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Tips & tricks (niet goed)

This is how you create a positive mindset

Woman expressing happiness and gratitude

Simple, but extremely effective. The way to create a positive mindset is to write down your personal highlights each day. Make this part of your evening routine – preferably writing on paper, for example a Gratitude Journal, and not a phone screen – or do it early in the morning, so you start the day on a positive note.

If you pause to think about positive things, you become calmer, happier and more sociable. In addition, people who write regularly in a gratitude journal have a stronger immune system, less high blood pressure, and fewer health issues. In itself, something to be grateful for.

This is how you create a positive mindset

Write down three things that you see as the highlights of your day. Be as detailed as possible, so don’t say: ”I had a good training session”, but instead: ”I was proud of the fact that I ran ten kilometers in an hour for the first time”. Robert Emmons, professor at the University of California, offers the following tips. Focus on people you are grateful for, not things. Research by his colleague Sonja Lyobomirsky has shown that gratitude for (acquiring) things does not really increase a positive mindset. Try to do a bit more, and spend a moment on what it would have meant to you if you had not experienced these highlights. And: focus on the surprising highlights. They stay with you for longer.

Woman sitting in bed writing in a gratitude journal to work on a positive mindset

Focus on positivity

If you train yourself to do this, you will benefit at many levels. You learn to focus on the positive aspects of your life, which makes us, says Emmons, more present in it. Negative emotions are neutralized. And there’s more: expressing gratitude helps to counter feelings of depression, British research has shown. The University of Manchester established that gratitude is an important predictor of general well-being. Grateful people have more self-confidence, and can handle stress better. Emmons did his research on over a thousand people who kept a gratitude journal, and found that they had fewer health issues, less high blood pressure and took better care of themselves. They exercised more frequently and slept better. How exactly you write down your gratitude does not make much difference. You can opt for a diary, a digital journal – Day One is nice and user friendly – or a special Gratitude Book, like the one from Ernst-Jan Pfauth 34 , a ”journal for a satisfied life”.

Woman expressing happiness and gratitude

Ensure you get a good night’s rest

Sleep

Two things are necessary for a good night’s rest: switch off all screens in good time beforehand – at a minimum your phone and your computer – and make sure you allow yourself eight hours’ sleep. Adults require between seven and nine hours of sleep.

For a long time, people believed that it was the blue light of screen exposure that disrupted production of the melatonin sleep hormone. Things actually appear to be more complicated than that: it depends on what are you doing on-screen. Stimulation from your email, apps and social media can keep you awake, while a relaxing TV program can send you right to sleep.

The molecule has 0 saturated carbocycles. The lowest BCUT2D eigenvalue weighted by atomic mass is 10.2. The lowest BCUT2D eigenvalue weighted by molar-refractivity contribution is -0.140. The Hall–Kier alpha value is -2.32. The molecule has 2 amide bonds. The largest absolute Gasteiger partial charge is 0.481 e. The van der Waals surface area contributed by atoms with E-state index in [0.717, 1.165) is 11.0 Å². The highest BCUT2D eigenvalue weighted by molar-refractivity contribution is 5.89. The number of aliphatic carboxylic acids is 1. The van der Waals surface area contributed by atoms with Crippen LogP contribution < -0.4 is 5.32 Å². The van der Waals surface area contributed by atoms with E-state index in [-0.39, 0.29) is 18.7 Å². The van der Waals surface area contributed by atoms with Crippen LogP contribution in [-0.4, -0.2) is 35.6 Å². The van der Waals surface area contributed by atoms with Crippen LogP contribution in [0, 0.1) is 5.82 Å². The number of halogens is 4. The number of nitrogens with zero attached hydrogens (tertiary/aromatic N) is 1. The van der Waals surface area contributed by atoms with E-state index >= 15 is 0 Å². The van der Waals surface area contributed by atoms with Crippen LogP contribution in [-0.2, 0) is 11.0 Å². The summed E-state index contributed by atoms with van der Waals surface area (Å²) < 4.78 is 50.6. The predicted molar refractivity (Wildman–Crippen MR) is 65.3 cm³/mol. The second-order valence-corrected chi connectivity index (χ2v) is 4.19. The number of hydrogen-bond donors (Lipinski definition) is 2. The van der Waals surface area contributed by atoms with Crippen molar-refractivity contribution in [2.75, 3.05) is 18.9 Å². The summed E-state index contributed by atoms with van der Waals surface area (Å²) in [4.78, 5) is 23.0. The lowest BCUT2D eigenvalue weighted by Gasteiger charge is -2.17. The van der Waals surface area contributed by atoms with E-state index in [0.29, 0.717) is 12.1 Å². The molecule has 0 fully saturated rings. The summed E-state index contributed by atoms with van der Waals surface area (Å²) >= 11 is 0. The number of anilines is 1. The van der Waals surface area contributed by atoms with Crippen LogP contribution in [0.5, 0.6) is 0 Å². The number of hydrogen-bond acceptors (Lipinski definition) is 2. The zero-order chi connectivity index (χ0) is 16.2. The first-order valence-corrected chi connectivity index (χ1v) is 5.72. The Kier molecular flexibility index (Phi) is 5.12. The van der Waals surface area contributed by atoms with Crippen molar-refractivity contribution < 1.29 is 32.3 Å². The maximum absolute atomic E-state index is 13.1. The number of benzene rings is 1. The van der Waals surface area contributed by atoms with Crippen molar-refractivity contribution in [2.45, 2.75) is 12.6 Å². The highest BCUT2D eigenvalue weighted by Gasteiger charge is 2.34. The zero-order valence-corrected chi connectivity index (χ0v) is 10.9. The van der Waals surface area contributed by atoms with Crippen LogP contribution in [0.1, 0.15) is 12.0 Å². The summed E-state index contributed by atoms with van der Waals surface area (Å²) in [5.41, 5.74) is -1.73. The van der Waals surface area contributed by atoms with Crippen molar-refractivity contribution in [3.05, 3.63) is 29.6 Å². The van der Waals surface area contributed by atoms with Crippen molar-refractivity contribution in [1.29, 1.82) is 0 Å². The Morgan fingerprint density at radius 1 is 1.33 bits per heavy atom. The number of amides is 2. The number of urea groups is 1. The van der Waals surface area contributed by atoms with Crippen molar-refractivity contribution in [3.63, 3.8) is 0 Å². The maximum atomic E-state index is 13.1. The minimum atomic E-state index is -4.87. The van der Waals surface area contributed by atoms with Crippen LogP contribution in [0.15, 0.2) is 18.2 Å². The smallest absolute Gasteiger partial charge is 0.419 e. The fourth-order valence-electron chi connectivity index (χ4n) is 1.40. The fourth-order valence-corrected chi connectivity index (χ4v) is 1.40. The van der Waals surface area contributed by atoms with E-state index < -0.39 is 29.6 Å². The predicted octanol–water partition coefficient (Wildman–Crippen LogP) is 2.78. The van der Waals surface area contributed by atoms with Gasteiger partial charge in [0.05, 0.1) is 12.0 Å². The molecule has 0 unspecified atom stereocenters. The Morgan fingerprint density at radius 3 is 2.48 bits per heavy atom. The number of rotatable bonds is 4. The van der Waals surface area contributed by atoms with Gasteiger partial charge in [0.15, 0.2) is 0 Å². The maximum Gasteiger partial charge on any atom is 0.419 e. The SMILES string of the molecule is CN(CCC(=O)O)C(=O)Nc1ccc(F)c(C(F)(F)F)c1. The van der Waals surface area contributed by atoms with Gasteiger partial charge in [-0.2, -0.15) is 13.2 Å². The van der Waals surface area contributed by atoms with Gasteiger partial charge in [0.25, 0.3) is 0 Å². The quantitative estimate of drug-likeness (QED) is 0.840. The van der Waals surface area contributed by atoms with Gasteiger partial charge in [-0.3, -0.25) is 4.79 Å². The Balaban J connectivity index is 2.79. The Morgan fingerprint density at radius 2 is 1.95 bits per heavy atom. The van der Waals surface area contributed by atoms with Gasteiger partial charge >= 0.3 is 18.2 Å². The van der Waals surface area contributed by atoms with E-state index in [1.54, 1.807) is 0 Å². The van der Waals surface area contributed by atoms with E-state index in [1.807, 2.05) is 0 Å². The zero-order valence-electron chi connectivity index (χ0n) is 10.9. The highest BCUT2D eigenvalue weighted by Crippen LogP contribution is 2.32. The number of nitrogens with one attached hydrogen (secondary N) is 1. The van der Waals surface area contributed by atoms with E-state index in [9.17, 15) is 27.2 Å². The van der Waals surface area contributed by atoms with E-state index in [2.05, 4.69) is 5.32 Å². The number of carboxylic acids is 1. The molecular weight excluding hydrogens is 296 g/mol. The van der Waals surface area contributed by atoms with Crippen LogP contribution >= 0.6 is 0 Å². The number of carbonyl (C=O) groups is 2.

Person using the remote control to turn on the tv

Good night’s rest is vital

Research involving nearly 400,000 people in the UK, found at the end of 2019 24 that people who sleep well have a lower body mass index (BMI), smoke less and exercise more. Sleeping well keeps you fit.

The Trimbos-institute prescribes seven to nine hours of sleep per night. Less is not good, but neither is more: sleeping too much or too little is related to obesity, diabetes, cancer, strokes and depression. According to Trimbos it is mainly women, young people, people with an immigrant background and the elderly who sleep poorly. For older people there is a proven cause: as you get older, your biological clock works less efficiently which means among other things, you sleep less well.

Is blue light the bad guy?

Blue light was also regarded for a long time as an important cause of sleep problems. The glow from mobile phones and tablets was said to disrupt the production of melatonin, the hormone that takes care of your sleep-wake cycle. Anyone who sits looking at their phone until late at night can expect to fall asleep less quickly.

However, closer research by the Netherlands National Institute for Public Health and the Environment (RIVM) has shown that the finger was pointed too quickly at blue light as the bad guy. Sleep problems are generally not caused by the blue light – which normally is not bright enough to wreak havoc on hormone management – but rather by the information that is relayed on the screens which the RIVM refers to as ”cognitive load”.

Young man sitting in bed at night looking at his laptop

Your brain just needs a little time to relax after all the stimulation that you receive if you are sitting interacting with your phone.

Another reason that the use of phones can lead to a lack of sleep is ”time displacement”: the screens are so addictive that you blindly spend longer sitting staring at your phone than you really meant to, which means you go to sleep later.

For TV viewers, the researchers found that the opposite was true: anyone watching TV just before going to bed actually seemed to get a better night’s sleep. Watching TV, they suspect, is just much more relaxing than apps – but don’t go and binge watch a cliffhanger series.